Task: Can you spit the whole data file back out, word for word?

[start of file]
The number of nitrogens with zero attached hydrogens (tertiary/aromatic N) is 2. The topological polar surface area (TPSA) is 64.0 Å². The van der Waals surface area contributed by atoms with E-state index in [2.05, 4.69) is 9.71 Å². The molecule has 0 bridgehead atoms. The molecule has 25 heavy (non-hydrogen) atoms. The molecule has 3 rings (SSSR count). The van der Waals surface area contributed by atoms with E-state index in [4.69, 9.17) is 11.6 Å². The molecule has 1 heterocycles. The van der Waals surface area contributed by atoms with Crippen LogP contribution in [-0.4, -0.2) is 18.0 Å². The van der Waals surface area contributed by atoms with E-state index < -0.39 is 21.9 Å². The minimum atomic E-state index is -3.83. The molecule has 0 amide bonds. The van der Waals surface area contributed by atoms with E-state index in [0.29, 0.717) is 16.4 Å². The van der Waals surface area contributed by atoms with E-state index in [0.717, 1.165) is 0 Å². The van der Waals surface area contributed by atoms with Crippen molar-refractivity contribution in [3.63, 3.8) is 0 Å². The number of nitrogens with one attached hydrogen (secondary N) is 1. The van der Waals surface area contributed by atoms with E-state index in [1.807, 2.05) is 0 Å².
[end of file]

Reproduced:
The number of nitrogens with zero attached hydrogens (tertiary/aromatic N) is 2. The topological polar surface area (TPSA) is 64.0 Å². The van der Waals surface area contributed by atoms with E-state index in [2.05, 4.69) is 9.71 Å². The molecule has 0 bridgehead atoms. The molecule has 25 heavy (non-hydrogen) atoms. The molecule has 3 rings (SSSR count). The van der Waals surface area contributed by atoms with E-state index in [4.69, 9.17) is 11.6 Å². The molecule has 1 heterocycles. The van der Waals surface area contributed by atoms with Crippen LogP contribution in [-0.4, -0.2) is 18.0 Å². The van der Waals surface area contributed by atoms with E-state index < -0.39 is 21.9 Å². The minimum atomic E-state index is -3.83. The molecule has 0 amide bonds. The van der Waals surface area contributed by atoms with E-state index in [0.29, 0.717) is 16.4 Å². The van der Waals surface area contributed by atoms with E-state index in [0.717, 1.165) is 0 Å². The van der Waals surface area contributed by atoms with Crippen molar-refractivity contribution in [3.63, 3.8) is 0 Å². The number of nitrogens with one attached hydrogen (secondary N) is 1. The van der Waals surface area contributed by atoms with E-state index in [1.807, 2.05) is 0 Å².